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Yet another setback APM fee increase - - - 2 messages. Showing 1 through 2.
Bassville_Usa
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Joined 03/06/2008
Posts:52

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Daily Subscription Msg 1 Posted: 04:34 PM 10/29/10 (CST)
As many of you are aware the permit process and fees to remove aquatic habitat by lakeshore owners has been a bone of contention with folks like me who want to see the habitat restored or at least 75% restored. Not removed, clear cut, treated with herbicides, dug up or cut down. As more and more new development occurs, much of it is on lakeshore that was bypassed in the past. Bypassed because it isn't the sandy windswept weed free lakeshore. But with permits some areas can be opened up. This is probably not to bad, but often it is a very large area and an attempt to create a golf course atmosphere rather then a outdoors setting. Enough Preaching!!

In the last few years the Legislature directed the DNR to make this program self-supporting. So after an exacting process a new fee structure was approved. These new fees drew the ire of many lakeshore owners and ended up going to an Administrative Law Judge. I'm additionally concerned about this program, because it is being underwritten by taking funds from the Water Rec account. This account comes from Boat License fees and shouldn't be used to help underwrite aquatic plant destruction.

So, the ALJ found for the DNR and the rule was forwarded to the Governor’s Office after DNR received the ALJ’s report in April. The rules need to be adopted within 180 days of receiving the ALJ’s report or they must be withdrawn. The DNR did not received the Governor’s Office approval to proceed to adopt the rule, the 180 day deadline expired on Oct. 19, 2010.
Bassville_Usa
Junior Member
Joined 03/06/2008
Posts:52

Bassville_Usa's blogs, pictures and recent posts
Daily Subscription Msg 2 Posted: 05:29 PM 10/29/10 (CST)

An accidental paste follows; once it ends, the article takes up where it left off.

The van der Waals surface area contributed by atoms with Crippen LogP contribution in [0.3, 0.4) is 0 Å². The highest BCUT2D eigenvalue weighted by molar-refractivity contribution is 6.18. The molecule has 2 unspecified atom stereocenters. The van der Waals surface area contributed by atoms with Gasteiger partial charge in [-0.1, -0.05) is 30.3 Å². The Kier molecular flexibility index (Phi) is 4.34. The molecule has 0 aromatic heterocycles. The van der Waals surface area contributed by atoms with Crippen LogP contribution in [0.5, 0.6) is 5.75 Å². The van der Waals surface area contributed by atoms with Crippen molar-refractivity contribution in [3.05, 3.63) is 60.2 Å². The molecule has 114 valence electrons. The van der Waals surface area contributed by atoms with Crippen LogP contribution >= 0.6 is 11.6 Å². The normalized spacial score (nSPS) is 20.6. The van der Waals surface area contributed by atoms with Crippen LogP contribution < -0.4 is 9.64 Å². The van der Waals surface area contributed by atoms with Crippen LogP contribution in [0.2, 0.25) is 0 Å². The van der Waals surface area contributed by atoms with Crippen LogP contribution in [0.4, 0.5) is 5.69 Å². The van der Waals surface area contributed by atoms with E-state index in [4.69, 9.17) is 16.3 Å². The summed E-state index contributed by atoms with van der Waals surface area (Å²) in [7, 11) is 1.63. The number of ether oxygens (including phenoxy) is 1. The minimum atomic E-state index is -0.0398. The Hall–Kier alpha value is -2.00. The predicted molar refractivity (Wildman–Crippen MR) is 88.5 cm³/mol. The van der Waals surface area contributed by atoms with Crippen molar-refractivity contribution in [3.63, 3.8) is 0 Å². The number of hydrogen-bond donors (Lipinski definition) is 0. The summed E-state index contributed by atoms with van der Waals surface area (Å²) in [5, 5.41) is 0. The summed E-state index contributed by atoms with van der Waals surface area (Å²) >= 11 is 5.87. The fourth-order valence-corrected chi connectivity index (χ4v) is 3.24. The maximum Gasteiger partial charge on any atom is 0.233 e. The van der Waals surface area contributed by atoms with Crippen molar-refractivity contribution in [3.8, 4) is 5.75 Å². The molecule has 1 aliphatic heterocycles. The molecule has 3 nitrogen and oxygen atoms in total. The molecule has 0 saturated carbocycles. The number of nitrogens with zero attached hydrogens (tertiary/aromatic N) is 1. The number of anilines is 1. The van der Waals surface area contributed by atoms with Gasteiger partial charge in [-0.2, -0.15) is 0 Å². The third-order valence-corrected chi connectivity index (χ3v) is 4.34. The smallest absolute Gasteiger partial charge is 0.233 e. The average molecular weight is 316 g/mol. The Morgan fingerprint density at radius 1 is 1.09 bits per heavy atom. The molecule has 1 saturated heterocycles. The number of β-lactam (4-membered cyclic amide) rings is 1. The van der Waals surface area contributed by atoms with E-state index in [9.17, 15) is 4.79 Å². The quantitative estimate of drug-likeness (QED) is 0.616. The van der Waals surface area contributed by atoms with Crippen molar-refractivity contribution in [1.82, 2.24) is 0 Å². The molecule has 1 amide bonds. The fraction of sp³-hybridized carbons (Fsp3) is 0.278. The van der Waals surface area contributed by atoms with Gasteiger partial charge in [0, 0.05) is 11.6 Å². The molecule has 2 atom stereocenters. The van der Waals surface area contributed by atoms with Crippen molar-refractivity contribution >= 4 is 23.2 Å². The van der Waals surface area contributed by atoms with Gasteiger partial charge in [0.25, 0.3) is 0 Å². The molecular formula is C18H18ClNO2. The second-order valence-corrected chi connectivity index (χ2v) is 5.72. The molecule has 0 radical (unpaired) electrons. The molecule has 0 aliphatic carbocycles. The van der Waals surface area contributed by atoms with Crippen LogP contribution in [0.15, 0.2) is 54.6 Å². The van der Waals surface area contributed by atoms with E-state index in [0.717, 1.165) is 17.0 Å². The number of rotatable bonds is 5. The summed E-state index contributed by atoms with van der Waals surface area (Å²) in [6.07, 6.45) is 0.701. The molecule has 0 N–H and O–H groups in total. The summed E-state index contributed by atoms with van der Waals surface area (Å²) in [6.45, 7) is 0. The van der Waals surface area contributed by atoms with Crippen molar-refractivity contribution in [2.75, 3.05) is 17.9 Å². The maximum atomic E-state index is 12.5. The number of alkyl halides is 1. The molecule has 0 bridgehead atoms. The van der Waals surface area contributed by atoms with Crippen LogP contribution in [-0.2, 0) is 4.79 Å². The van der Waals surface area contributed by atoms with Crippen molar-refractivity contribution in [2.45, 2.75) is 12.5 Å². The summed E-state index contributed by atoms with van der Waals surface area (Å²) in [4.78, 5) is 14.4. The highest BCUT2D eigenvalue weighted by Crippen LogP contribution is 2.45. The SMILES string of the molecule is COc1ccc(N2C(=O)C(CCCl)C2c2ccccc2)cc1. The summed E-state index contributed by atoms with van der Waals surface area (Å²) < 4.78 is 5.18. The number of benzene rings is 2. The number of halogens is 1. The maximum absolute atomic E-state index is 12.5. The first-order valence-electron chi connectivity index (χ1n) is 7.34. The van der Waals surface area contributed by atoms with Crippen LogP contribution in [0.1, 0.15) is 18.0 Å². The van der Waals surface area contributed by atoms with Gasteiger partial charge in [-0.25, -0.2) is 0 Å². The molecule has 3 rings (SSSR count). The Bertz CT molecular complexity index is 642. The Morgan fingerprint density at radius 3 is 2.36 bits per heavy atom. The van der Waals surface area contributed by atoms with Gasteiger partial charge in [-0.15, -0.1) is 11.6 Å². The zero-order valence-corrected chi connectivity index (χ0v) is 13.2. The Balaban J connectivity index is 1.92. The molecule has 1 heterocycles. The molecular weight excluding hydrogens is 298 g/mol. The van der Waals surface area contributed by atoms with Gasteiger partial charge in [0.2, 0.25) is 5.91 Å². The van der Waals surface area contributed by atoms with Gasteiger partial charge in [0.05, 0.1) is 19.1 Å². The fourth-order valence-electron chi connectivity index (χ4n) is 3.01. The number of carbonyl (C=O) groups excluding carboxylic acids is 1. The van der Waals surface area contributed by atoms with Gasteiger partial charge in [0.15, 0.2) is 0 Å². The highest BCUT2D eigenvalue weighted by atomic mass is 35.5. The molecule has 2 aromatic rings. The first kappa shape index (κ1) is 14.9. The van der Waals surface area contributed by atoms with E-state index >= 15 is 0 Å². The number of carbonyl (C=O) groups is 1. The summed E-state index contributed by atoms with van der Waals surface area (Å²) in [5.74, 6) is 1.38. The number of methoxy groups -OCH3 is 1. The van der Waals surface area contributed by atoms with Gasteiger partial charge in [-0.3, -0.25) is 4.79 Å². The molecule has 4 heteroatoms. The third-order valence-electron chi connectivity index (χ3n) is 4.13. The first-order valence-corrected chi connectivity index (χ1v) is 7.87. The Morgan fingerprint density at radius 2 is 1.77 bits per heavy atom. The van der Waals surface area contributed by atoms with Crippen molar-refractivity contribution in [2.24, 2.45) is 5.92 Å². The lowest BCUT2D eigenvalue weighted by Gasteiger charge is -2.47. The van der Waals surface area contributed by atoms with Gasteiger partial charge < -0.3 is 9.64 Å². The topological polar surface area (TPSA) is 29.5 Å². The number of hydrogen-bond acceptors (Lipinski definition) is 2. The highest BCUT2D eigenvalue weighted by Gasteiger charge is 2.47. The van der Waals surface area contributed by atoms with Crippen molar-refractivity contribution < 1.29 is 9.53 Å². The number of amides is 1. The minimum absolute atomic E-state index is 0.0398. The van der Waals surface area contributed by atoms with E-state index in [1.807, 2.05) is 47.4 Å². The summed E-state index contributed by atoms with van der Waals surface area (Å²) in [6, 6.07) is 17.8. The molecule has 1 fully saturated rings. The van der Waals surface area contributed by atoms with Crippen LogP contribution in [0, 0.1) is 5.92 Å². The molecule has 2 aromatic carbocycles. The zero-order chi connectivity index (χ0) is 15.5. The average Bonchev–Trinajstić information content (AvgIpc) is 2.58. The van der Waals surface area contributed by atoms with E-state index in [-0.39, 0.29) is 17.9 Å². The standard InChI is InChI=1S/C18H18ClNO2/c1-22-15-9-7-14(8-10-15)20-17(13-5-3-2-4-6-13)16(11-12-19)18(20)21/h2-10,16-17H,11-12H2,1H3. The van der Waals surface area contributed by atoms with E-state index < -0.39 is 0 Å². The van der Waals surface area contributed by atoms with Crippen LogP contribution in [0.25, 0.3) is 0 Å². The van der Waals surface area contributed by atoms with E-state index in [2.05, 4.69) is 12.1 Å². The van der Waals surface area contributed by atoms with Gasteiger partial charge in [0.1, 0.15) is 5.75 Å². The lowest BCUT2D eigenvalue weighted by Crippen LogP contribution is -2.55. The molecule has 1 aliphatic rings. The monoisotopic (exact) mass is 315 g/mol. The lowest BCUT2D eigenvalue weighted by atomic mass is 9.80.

APM Fee explanation

The total annual revenue generated by the current permit program is approximately $322,000. The DNR spends about $1,013,000 per year on the APM Program. DNR staff process applications and issue APM permits, conduct field inspections, monitor activities authorized by the permit, enforce rules and permit requirements, and track and analyze permit activity. Based on the direction received from the 2008 Legislature the DNR needs to increase fees to recover the difference (approximately $692,000) between the current revenues and the cost of the APM permit program.

(I’m summarizing below and likely about 95% on target)

Current levels

1) individuals who do a small amount of submersed aquatic plant removal using mechanical methods do not need a permit and don’t pay a fee;

2) the permit fee for most APM permits is low ($35 per individual property owner or less);

3) multiple property owners on a single permit (>21) receive a reduced permit fee because of the $750 fee cap;

4) multi-year permits have a permit fee that is lower than consecutive one-year permits;

5) when a permit for more than one type of control is issued (e.g. rooted aquatic plants and filamentous algae) only the higher permit fee is charged; and

6) permits for some type of invasive aquatic plant control (e.g. purple loosestrife) are free.



Proposed levels

the draft rule proposes the following:

1. A flat $90 permit fee for near-shore removal of aquatic vegetation.

2. Elimination of the existing financial incentive associated with group permits.

3. Reducing the incentive for three-year automated plant control device permits – three-year permits will cost 2/3 the cost of three single-year permits.


4. Maintain incentive for channels through emergent vegetation – Individuals will pay $90 for the first year that the permit is issued, with the permit remaining valid as long as the individual owns the property (providing certain requirements are met)

5. Adds permit fees for some previously free permits – e.g., commercial mechanical control, commercial harvest of aquatic plants for resale.

6. Keeps free permits for specific activities – transplant (restore) aquatic vegetation in public waters and removal of a floating bog that has lodged against a property owners shoreline.

7. Issue free permits for lake-wide control of aquatic invasive species, such as Eurasian watermilfoil, curly-leaf pondweed, and flowering-rush.




Yet another setback APM fee increase - - - 2 messages. Showing 1 through 2.
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